What struck me first while I was reading the stories was the layout of the magazine. Each story has a┬ámid to full page illustration, a review of the story, and sometimes even a drawing of the author. It was surprising to me to see a review of the story while reading the story and seeing the author or editor compare Alice in Wonderland to The Man from the Atom and how they’re similar and different and the author of The Conquest of Gola writing about the ridicule of culture. The layout is strange because instead of putting the picture of the author and the review of the story in the beginning of the story or even in the beginning of the magazine, it appears between the columns in the middle of the story. It was jarring to see these boxes of writing and drawing of authors because they took me away from the story and almost stopped me from immersing myself. I was very confused at first, but I think the reason the layout is like this is because it’s advertisement. It’s easy to imagine these pulp magazines at a newspaper stand and something a customer can only flip through a bit before being yelled at by the vendor. The illustrations are the biggest lure as the near-full page picture shows the world the story is based in,the review is on the next page or so to give the customer a deeper understanding, and the author’s picture to give them another impression on what type of person they are and stories they write.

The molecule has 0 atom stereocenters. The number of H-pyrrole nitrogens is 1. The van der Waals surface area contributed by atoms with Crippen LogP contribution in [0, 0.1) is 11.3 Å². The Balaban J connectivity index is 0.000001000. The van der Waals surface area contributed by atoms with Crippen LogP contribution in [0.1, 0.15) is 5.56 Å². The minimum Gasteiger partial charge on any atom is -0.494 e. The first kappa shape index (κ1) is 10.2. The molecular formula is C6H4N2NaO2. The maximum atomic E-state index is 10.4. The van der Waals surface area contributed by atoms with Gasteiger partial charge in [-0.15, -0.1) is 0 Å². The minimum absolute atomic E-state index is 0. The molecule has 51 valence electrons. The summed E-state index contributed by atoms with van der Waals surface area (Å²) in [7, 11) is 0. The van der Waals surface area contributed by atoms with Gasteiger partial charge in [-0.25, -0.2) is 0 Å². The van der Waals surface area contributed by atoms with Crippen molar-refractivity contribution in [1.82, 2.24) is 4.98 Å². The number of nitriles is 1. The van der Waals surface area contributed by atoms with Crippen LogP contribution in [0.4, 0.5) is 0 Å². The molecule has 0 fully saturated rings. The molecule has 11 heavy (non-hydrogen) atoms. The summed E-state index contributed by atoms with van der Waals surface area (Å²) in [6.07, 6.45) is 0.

The Professor and the Traveler

Something that struck me while I was reading “The Man from the Atom” was the depiction of Professor Martyn, as I was immediately reminded of the Time Traveler from Wells’ The Time Machine. Both are men of great curiosity, so much so that they are ostracized within their respective communities. Of the Professor, Kirby conveys, “Ordinary men avoided him because they were unable to understand the greatness of his vision” (“The Man from the Atom” 62). He continues, “Where he plainly saw pictures and worlds and universes, they vainly groped among pictures of his words on printed pages” (“The Man from the Atom” 62). Upon reading this, I immediately though of the Time Traveler and the information the narrator gives us as we first encounter both him and his outlandish scientific experiments. Wells writes, “The fact is, the Time Traveler was one of those men who are too clever to be believed: you never felt that you saw all around him” (The Time Machine 10). In “The Man from the Atom”, it is noted that “the Professor had few friends” (Amazing Stories 62), where we see a similar likeness in The Time Machine. “The serious people who took him seriously never felt quite sure of his deportment: they were somehow aware that trusting their reputations for judgement with him was like furnishing a nursery with eggshell china” (The Time Machine 11). Both intellectual figures in The Time Machine and “The Man from the Atom” are depicted of having both wild ambitions and audience that doesn’t quite understand them, adding a curious dimension as we explore the nature of their inventions.